#freethenipple Case Study: Part Two

So, the question we are all really asking is: Will the free the nipple campaign eventually lead to gender equality?

Two young women, Zoe Lennox and Amanda Haworth, organised a #freethenipple picnic In Orleigh Park in Brisbane where approximately 50 women, mothers, children, non-binary and transgender people, gathered on rugs, lay in the sun and shared their stories as a scattering of men sat on the edge and watched (Mitchell-Whittington, 2016). The girls created the event in order to “create a safe space where women didn’t feel sexualised or shamed for freeing their nipples” (Mitchell-Whittington, 2016). Police were also understood to have drove past the event, however, no arrests were made (Mitchell-Whittington, 2016).


Looking into this further, Pacific Standard interviewed Sarah Murnen, a social psychologist from Kenyon College in Ohio, who’s research specialises on the increasing sexualisation of young women (Wheeling, 2015).

Murnen’s initial impression of the campaign was that she wasn’t “sure thats the best way to do it, given that our culture already sexualises breasts to a great degree. I think there might be other ways to make that point – allow women to breastfeed in public places, emphasise less the objectification of women. I think one of the general issues is the extent to which women are objectified, and when people are shown as objects they often get treated by objects” (Wheeling, 2015). Murnen also believes that the campaign might actually contribute to the objectification of women’s bodies (Wheeling, 2015).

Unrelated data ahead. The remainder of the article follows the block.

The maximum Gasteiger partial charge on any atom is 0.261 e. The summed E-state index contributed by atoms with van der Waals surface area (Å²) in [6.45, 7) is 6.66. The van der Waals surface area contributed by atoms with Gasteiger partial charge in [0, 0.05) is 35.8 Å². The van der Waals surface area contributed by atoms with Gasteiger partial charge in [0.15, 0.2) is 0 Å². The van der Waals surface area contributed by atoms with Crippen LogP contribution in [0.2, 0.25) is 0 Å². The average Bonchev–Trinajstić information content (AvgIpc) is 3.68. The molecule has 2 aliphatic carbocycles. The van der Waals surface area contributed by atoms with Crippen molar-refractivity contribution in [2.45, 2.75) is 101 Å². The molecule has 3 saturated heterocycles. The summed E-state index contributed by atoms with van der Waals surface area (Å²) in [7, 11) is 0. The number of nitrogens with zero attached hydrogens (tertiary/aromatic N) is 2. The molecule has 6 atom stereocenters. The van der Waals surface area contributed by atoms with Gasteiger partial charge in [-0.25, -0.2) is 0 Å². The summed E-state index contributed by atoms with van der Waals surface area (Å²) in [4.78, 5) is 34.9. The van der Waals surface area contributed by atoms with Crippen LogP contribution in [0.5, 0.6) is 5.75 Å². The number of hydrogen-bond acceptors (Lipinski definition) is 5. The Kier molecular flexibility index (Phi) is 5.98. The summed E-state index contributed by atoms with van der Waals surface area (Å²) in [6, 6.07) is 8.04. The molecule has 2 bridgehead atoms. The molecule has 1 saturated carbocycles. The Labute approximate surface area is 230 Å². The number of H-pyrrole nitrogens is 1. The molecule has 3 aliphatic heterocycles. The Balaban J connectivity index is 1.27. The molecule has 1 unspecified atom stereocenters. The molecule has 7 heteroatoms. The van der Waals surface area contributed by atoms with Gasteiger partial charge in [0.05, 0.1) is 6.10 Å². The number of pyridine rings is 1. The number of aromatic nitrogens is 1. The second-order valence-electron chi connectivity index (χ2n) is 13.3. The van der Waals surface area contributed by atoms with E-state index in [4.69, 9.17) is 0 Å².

Although free the nipple is raising awareness around the world in regards to gender inequality issues, Murnen feels “like this focus on women’s sexuality as a form of empowerment is distracting us from the real issues that exist in terms of wage inequality, parental leave issues, etc. I think it’s a distraction, and it’s not really going to result in women’s empowerment to be able to bare their breasts in public. We need to focus less on defining women by their bodies in my view” (Wheeling, 2015).

In 2014, an image was removed off Facebook showing a new mother breastfeeding her premature baby for the first time due to a user complaining it contained “offensive” nudity (The Telegraph, 2014). Instead of trying to normalise the nipple straight away, a better angle the campaign could take is to normalise breastfeeding. This would be a lot more effective in advancing women’s issues and desexualising breasts (Milano, 2015).


Milano, A. (2015). I Worry ‘Free the Nipple’ Works Against Equality. [online] Time.com. Available at: http://time.com/4029633/alyssa-milano-should-we-freethenipple/ [Accessed 22 Aug. 2016].

Mitchell-Whittington, A. (2016). Brisbane ‘free the nipple’ picnic an intimate affair. [online] Brisbane Times. Available at: http://www.brisbanetimes.com.au/queensland/brisbane-free-the-nipple-picnic-a-quiet-affair-20160117-gm7sxs.html [Accessed 22 Aug. 2016].

The Telegraph. (2014). Facebook removes mother’s breastfeeding photo. [online] Available at: http://www.telegraph.co.uk/women/womens-health/11195373/Facebook-removes-mothers-breastfeeding-photo.html [Accessed 22 Aug. 2016].

Wheeling, K. (2015). Will the Free the Nipple Campaign Lead to Gender Equality? An Expert Weighs In — Pacific Standard. [online] Pacific Standard. Available at: https://psmag.com/will-the-free-the-nipple-campaign-lead-to-gender-equality-an-expert-weighs-in-a3e7dceefffa#.kensxdat4 [Accessed 22 Aug. 2016].


25 To Life In A Concrete Tank

Anthropomorphism is the attribution of human traits or reasoning skills to inanimate objects or animals not capable of such dimensions. I think it would be safe to say that most of us are guilty of anthropomorphising something at one stage in our lives – I know I have extensive conversations with my dog on a daily basis. However, anthropomorphism can be an uneasy subject in regards to animals in captivity.